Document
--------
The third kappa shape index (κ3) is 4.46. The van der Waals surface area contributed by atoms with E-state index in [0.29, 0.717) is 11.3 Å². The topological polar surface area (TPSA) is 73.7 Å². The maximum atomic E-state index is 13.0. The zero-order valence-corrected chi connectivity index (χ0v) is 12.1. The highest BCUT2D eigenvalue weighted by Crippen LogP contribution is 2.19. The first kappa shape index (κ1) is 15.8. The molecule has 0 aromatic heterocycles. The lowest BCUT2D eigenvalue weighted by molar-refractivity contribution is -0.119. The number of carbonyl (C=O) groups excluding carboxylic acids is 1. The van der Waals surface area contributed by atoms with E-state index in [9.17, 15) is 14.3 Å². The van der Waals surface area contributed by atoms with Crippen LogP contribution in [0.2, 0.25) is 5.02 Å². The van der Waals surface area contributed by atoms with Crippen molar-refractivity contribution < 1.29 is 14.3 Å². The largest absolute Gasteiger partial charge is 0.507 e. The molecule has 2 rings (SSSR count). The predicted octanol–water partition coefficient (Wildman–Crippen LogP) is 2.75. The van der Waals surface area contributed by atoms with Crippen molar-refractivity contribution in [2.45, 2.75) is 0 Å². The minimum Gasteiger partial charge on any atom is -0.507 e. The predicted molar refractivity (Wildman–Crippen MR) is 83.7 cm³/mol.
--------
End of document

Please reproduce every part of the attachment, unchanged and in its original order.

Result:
The third kappa shape index (κ3) is 4.46. The van der Waals surface area contributed by atoms with E-state index in [0.29, 0.717) is 11.3 Å². The topological polar surface area (TPSA) is 73.7 Å². The maximum atomic E-state index is 13.0. The zero-order valence-corrected chi connectivity index (χ0v) is 12.1. The highest BCUT2D eigenvalue weighted by Crippen LogP contribution is 2.19. The first kappa shape index (κ1) is 15.8. The molecule has 0 aromatic heterocycles. The lowest BCUT2D eigenvalue weighted by molar-refractivity contribution is -0.119. The number of carbonyl (C=O) groups excluding carboxylic acids is 1. The van der Waals surface area contributed by atoms with E-state index in [9.17, 15) is 14.3 Å². The van der Waals surface area contributed by atoms with Crippen LogP contribution in [0.2, 0.25) is 5.02 Å². The van der Waals surface area contributed by atoms with Crippen molar-refractivity contribution < 1.29 is 14.3 Å². The largest absolute Gasteiger partial charge is 0.507 e. The molecule has 2 rings (SSSR count). The predicted octanol–water partition coefficient (Wildman–Crippen LogP) is 2.75. The van der Waals surface area contributed by atoms with Crippen molar-refractivity contribution in [2.45, 2.75) is 0 Å². The minimum Gasteiger partial charge on any atom is -0.507 e. The predicted molar refractivity (Wildman–Crippen MR) is 83.7 cm³/mol.